Many, if not all, such grievances still exist despite the crumbling of the caliphate. With regional precedent in Iraq[15] highlighting the risk for the Syrian regime’s gains to similarly be temporary, coupled with its ongoing unpopularity, Daesh’s utilisation of this trifecta of narratives suggests that the group is, indeed, prepared for the “long game”. While these three narrative strands undoubtedly held more sway while presented alongside a physical caliphate, the issues at the heart of Daesh’s strategic communications campaigns are long-lasting. As such, the risk remains that they may continue to hold some potency with Daesh’s target audience(s) in Syria, with the potential to feed into a (adapted) strategy for the new state of play, and still serve as a means to gain/maintain support, even as it shifts (back) towards insurgency.


[1] BBC. (2018, December 20). After the Caliphate: Has Is Been Defeated? Retrieved February 4, 2019, from 

[2] Seldin, J. (2018, December 19). Defeat Of Islamic State’s Caliphate Is Not Defeat Of Is. Retrieved February 4, 2019, from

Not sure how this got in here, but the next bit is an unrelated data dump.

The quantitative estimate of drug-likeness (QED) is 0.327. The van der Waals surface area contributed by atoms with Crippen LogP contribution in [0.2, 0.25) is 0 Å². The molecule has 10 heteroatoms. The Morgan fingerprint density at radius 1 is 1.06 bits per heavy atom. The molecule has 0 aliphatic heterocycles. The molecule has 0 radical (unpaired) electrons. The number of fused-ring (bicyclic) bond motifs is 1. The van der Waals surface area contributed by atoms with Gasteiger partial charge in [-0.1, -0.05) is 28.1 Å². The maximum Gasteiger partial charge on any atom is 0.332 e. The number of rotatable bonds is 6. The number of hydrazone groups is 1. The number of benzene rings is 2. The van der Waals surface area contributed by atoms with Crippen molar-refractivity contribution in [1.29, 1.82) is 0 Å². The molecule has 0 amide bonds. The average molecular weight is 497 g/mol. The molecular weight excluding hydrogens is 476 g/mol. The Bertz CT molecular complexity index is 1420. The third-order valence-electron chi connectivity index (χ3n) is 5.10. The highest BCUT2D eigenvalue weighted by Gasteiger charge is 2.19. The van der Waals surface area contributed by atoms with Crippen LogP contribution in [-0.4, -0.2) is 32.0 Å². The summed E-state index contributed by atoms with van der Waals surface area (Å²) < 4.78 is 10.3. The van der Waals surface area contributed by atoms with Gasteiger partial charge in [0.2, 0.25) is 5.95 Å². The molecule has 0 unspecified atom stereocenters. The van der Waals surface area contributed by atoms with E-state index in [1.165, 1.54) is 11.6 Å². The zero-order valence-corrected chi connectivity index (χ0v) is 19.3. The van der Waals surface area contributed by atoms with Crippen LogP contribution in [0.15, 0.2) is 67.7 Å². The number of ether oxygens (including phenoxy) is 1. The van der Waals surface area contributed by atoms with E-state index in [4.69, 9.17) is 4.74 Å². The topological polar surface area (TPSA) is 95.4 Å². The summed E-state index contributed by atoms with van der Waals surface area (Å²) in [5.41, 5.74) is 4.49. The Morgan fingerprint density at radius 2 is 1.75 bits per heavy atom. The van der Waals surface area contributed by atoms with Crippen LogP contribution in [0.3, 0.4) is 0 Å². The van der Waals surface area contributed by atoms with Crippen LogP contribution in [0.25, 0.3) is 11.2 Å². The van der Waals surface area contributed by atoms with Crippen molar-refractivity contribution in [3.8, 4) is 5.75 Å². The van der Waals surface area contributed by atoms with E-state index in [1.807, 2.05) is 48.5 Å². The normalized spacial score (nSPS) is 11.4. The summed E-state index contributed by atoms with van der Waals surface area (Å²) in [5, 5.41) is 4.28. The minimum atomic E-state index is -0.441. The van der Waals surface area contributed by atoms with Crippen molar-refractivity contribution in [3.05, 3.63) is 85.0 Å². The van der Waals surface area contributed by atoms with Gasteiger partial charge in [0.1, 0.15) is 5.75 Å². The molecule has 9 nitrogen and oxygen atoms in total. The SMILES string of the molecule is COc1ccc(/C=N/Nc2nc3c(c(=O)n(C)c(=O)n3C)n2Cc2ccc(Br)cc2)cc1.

[3] Revkin, M. & Mhidi, A. (May 1, 2016). Quitting Isis. Retrieved February 4, 2019, from https://www.foreignaffairs/com/articles/syria/2016-05-01/quitting-isis

[4] Ibid.

[5] Levitt, M. (2016, April 12). The Islamic State, Extremism, and the Spread of Transnational Terrorism. Retrieved February 4, 2019, from

[6] Munoz, M. (2018, November).  Selling the Long War: Islamic State Propaganda after the Caliphate. Retrieved February 4, 2019, from

[7] See Revkin, M. & Mhidi, A. (May 1, 2016). Quitting Isis. Retrieved February 4, 2019, from https://www.foreignaffairs/com/articles/syria/2016-05-01/quitting-isis

[8] Sly, L. (2016, November 23). ISIS: A Catastrophe for Sunnis. Retrieved February 4, 2019, from 

[9] Coutts, A. (2011, May 18). Syria’s uprising could have been avoided through reform. Retrieved February 4, 2019, from 

[10] Khatib, L. (2015, June). The Islamic State’s Strategy: Lasting and Expanding. Retrieved February 4, 2019, from 

[11] Revkin, M. (2016, January 10). ISIS’ Social Contract. Retrieved February 4, 2019, from

[12] Martínez, J. & Eng, B. (2017). Struggling to Perform the State: The Politics of Bread in the Syrian Civil War. International Political Sociology, 1-18. doi: 10.1093/ips/olw026

[13] Martínez, J. & Eng, B. (2014, July 29). Islamic State works to win hearts, minds with bread. Retrieved February 4, 2019, from 

[14] Ibid.

[15] Hassan, H. (2018, September 18). ISIS Is Poised to Make a Comeback in Syria. Retrieved February 4, 2019, from